In the south, Islamic terrorists
ambushed an army patrol, and five soldiers were wounded. The terrorists fled
when the soldiers returned fire. The daily attacks by Islamic terrorists
continue, but the government persists in its policy of trying to reconcile the
pro-terrorist Moslems in the south. That may change soon, as the generals have
appointed a veteran tough guy to organize a more violent solution
to the Islamic terrorists. The preparations for this change in strategy is
expected to encourage Moslem leaders in the south to reconsider their
reluctance to help the government round up the Islamic terrorists. Meanwhile,
the terrorists themselves are continuing to use violence to keep Moslems from
cooperating with the government. If both sides resort to violence, it's going
to get very nasty. The Thais know from past experience that this approach will
work, although the PR blowback will be substantial. In the past, the Thais have
ignored what the rest of the world thought of them.
May 22, 2007: The government has shut down
three radio stations that featured phoned in interviews from ousted ( last
September) prime minister Thaksin Shinawatra. This has led to unrest and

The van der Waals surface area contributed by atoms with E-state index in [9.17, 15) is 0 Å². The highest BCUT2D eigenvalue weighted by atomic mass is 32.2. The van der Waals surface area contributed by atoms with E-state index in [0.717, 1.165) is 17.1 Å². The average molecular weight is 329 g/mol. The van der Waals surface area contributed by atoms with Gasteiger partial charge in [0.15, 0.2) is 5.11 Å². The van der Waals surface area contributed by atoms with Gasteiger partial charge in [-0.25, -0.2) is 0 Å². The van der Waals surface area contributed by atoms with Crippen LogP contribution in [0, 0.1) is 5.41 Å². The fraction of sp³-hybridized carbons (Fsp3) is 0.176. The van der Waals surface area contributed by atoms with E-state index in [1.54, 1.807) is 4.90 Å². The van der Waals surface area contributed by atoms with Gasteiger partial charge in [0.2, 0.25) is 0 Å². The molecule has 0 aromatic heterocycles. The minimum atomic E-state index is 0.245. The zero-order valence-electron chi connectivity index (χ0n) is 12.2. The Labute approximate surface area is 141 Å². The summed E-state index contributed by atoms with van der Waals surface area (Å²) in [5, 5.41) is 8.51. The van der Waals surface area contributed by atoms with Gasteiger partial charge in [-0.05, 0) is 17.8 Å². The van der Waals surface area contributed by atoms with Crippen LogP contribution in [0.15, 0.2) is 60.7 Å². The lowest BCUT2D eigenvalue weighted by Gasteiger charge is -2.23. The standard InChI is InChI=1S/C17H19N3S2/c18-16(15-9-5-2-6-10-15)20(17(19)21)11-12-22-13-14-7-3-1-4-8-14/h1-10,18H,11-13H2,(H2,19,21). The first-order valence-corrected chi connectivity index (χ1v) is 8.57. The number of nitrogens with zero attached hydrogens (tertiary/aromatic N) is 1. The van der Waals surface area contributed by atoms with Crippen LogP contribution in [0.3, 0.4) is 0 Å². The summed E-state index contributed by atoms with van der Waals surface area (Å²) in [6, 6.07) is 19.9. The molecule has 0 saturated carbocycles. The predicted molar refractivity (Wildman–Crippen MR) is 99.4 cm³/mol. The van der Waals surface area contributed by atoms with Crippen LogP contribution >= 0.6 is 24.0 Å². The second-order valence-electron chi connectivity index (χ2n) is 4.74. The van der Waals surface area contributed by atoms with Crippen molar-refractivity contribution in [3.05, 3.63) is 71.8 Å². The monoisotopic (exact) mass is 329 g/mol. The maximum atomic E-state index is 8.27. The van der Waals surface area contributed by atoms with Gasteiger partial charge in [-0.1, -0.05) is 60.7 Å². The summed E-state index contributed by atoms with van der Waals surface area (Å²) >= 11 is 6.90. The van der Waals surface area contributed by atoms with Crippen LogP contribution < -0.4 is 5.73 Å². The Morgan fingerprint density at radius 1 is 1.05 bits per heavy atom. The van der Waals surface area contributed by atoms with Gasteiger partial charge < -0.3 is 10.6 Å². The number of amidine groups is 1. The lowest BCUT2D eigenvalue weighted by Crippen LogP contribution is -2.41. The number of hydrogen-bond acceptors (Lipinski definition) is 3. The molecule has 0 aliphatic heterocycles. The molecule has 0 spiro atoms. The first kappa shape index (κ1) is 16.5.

protests against government attempts to stifle free speech. The government is
also trying to use the courts to cripple the political parties that support
Thaksin, who still apparently has the support of most Thais.
May 21, 2007: In the south, terrorists used
the two bomb technique, having a second bomb go off as people rushed to help
the victims of the first. Eleven people were wounded.
May 20, 2007: Over 3,000 people demonstrated
in the capital, to protest the military government. The coup is not working out
well, and even though the generals have promised new elections by the end of
the year, many people want it sooner, rather than later. Even the king, who
approved of the coup (an important bit of support), has had second thoughts and
is opposed to some of the junta policies.